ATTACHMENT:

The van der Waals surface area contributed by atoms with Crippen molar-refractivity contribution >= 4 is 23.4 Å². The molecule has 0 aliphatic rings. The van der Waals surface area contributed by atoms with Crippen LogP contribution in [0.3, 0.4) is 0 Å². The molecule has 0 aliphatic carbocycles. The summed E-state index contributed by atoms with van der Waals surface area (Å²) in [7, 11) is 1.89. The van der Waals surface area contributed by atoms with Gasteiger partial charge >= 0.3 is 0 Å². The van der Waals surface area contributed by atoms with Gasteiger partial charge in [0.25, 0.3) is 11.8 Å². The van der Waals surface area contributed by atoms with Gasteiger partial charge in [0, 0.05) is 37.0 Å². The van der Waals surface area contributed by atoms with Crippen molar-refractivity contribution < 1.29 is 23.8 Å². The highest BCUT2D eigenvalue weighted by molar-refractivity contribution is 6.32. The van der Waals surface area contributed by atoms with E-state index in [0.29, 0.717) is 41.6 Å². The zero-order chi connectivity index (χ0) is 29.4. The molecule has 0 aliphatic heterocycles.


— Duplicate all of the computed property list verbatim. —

The van der Waals surface area contributed by atoms with Crippen molar-refractivity contribution >= 4 is 23.4 Å². The molecule has 0 aliphatic rings. The van der Waals surface area contributed by atoms with Crippen LogP contribution in [0.3, 0.4) is 0 Å². The molecule has 0 aliphatic carbocycles. The summed E-state index contributed by atoms with van der Waals surface area (Å²) in [7, 11) is 1.89. The van der Waals surface area contributed by atoms with Gasteiger partial charge >= 0.3 is 0 Å². The van der Waals surface area contributed by atoms with Gasteiger partial charge in [0.25, 0.3) is 11.8 Å². The van der Waals surface area contributed by atoms with Gasteiger partial charge in [0, 0.05) is 37.0 Å². The van der Waals surface area contributed by atoms with Crippen molar-refractivity contribution < 1.29 is 23.8 Å². The highest BCUT2D eigenvalue weighted by molar-refractivity contribution is 6.32. The van der Waals surface area contributed by atoms with E-state index in [0.29, 0.717) is 41.6 Å². The zero-order chi connectivity index (χ0) is 29.4. The molecule has 0 aliphatic heterocycles.